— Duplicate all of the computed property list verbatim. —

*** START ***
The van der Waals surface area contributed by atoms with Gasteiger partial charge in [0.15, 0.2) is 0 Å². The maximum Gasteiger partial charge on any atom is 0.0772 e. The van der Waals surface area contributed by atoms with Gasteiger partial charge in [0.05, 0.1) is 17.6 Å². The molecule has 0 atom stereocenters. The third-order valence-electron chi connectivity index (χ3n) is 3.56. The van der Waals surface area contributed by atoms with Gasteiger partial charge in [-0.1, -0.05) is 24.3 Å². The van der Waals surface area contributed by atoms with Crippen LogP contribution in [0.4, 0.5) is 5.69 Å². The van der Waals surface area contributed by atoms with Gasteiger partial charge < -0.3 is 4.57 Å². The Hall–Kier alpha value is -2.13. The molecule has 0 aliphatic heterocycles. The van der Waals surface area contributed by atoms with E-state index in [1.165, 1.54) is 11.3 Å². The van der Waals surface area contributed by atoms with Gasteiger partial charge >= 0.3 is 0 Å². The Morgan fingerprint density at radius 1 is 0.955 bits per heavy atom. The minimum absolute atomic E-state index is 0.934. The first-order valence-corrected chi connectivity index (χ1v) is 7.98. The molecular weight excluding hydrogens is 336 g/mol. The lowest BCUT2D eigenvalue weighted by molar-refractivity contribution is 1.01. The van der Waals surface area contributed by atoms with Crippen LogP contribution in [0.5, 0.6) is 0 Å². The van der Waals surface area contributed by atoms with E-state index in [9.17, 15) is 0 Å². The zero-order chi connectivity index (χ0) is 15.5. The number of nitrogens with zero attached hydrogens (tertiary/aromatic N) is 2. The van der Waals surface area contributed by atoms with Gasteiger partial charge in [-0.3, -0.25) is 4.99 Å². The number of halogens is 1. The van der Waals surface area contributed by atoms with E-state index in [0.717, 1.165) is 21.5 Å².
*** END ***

The van der Waals surface area contributed by atoms with Gasteiger partial charge in [0.15, 0.2) is 0 Å². The maximum Gasteiger partial charge on any atom is 0.0772 e. The van der Waals surface area contributed by atoms with Gasteiger partial charge in [0.05, 0.1) is 17.6 Å². The molecule has 0 atom stereocenters. The third-order valence-electron chi connectivity index (χ3n) is 3.56. The van der Waals surface area contributed by atoms with Gasteiger partial charge in [-0.1, -0.05) is 24.3 Å². The van der Waals surface area contributed by atoms with Crippen LogP contribution in [0.4, 0.5) is 5.69 Å². The van der Waals surface area contributed by atoms with Gasteiger partial charge < -0.3 is 4.57 Å². The Hall–Kier alpha value is -2.13. The molecule has 0 aliphatic heterocycles. The van der Waals surface area contributed by atoms with E-state index in [1.165, 1.54) is 11.3 Å². The van der Waals surface area contributed by atoms with Gasteiger partial charge >= 0.3 is 0 Å². The Morgan fingerprint density at radius 1 is 0.955 bits per heavy atom. The minimum absolute atomic E-state index is 0.934. The first-order valence-corrected chi connectivity index (χ1v) is 7.98. The molecular weight excluding hydrogens is 336 g/mol. The lowest BCUT2D eigenvalue weighted by molar-refractivity contribution is 1.01. The van der Waals surface area contributed by atoms with Crippen LogP contribution in [0.5, 0.6) is 0 Å². The van der Waals surface area contributed by atoms with E-state index in [9.17, 15) is 0 Å². The zero-order chi connectivity index (χ0) is 15.5. The number of nitrogens with zero attached hydrogens (tertiary/aromatic N) is 2. The van der Waals surface area contributed by atoms with Gasteiger partial charge in [-0.3, -0.25) is 4.99 Å². The number of halogens is 1. The van der Waals surface area contributed by atoms with E-state index in [0.717, 1.165) is 21.5 Å².